Are You in a Toxic Friendship?
Three ways to tell.
In the recent decade, I’ve witnessed tragic instances of broken relationships and detrimental rifts within various communities: schools, churches, neighborhoods, families and the workplace.
Many of us are sometimes caught off guard, berating ourselves for not catching the signs much sooner. Feelings of regret, anger and disbelief collide in one single moment of realization: How could this person slander and gossip about me? How could this person jump to false conclusions about me? How could this person fool himself into thinking I will not find out about it one day?
Before we strike the gavel and pronounce the verdict, let’s examine three signs to understand how a relationship, unbeknownst to us, can turn toxic so quickly.
There is an imbalance in the friendship.
A healthy relationship exists when two people are committed to building and developing it together. If you catch yourself being the constant giver and counselor, then you are in trouble. You are no one’s savior. You cannot provide all the answers a person needs—it is not fair for you to become the parent or guardian in the friendship.
Recognize your own limitations and bring this friendship before God.
There is a sense of guilt to prove yourself in this friendship.
Apostle Paul says it best with the following exhortation: “Be devoted to one another in love. Honor one another above yourselves.” The biblical sense of honor does not imply self-denial, stooping low and compromising your own beliefs, values and ideas for the sake of winning another brother or sister.
Neither does the Bible teach us that honoring means submitting blindly to another person, especially when God’s Word is compromised or taken out of context. If you find yourself currently in a guilt-ridden relationship, it is time to come out into the open. Confront yourself before confronting the person involved in a manner that is Christ-honoring. Trace and evaluate the root causes of your fear and guilt in this friendship. Then seek to reconcile and communicate with your friend, inviting the Holy Spirit to take hold of the situation.
There is passive-aggressive behavior in this relationship.
According to the English Oxford Dictionary, a passive-aggressive person is defined as: “A personality characterized by indirect resistance to the demands of others and an avoidance of direct confrontation, as in procrastinating, pouting, or misplacing important materials.” Passive-aggressive behavior is the harbinger of toxicity and destruction in any relationship. This is the type of behavior that waters the weeds of gossip to grow, leading to a vicious cycle of slandering and rumor spreading. It’s much more convenient to talk behind a person’s back in the disguise of seeking refuge and consolation from other fellow believers.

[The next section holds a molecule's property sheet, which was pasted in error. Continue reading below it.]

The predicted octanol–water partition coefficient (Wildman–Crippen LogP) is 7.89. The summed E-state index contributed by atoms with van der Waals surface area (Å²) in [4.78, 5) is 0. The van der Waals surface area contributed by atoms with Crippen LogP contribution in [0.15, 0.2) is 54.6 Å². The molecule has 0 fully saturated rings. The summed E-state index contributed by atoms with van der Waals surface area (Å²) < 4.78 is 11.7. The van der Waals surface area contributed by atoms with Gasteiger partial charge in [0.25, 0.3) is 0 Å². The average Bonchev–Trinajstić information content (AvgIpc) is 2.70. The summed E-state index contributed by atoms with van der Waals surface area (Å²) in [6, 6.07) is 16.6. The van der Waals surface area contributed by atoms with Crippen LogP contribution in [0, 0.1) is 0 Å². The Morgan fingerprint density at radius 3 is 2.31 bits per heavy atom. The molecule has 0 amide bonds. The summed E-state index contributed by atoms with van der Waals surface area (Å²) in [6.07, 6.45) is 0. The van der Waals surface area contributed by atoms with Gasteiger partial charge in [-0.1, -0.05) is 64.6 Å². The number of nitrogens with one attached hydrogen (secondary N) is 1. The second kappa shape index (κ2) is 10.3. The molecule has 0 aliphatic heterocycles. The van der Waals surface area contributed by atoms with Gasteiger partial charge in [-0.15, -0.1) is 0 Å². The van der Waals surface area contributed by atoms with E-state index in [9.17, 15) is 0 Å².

It’s much more convenient to play the victim, leveraging the sympathy and support of others. It’s much more convenient to rant in criticism behind the person’s back instead of mustering the courage to speak a single word to them. Do not be fooled. For a moment, you convinced yourself that you honored your friend by not shaming him directly. This is false honor. This is the beginning of cruelly setting a relationship on fire. “Consider what a great forest is set on fire by a small spark. The tongue also is a fire, a world of evil among the parts of the body” (James 3:5-6).
Take the time to pray and reflect on these three signs. For those of you who identify at least one sign emerging in your friendships, bring this friendship before the Lord. Ask the Lord for direction in speaking with your friend. If you’re unsure how to approach this friendship, make sure to surround yourself with a solid community of Spirit-filled believers who can support you and reach out to you and your friend.
If you’re biting your tongue as you read this, it is time for you to seriously re-evaluate your relationship with this person. It is time to humbly pray and surrender this friendship to God.
If the Lord is beckoning you to let go and move on from this friendship (in the event that you tried reconciling, but to no avail), take the time to grieve and mourn, then move on. During this process, pray continually, discern and seek godly confirmations from Scripture, the Church and trusted brothers and sisters. Keep in mind, the ministry of reconciliation is at the heart of the Father and the Gospel of Jesus Christ. Whatever you decide to do, speak and act graciously so that our Father in Heaven is glorified.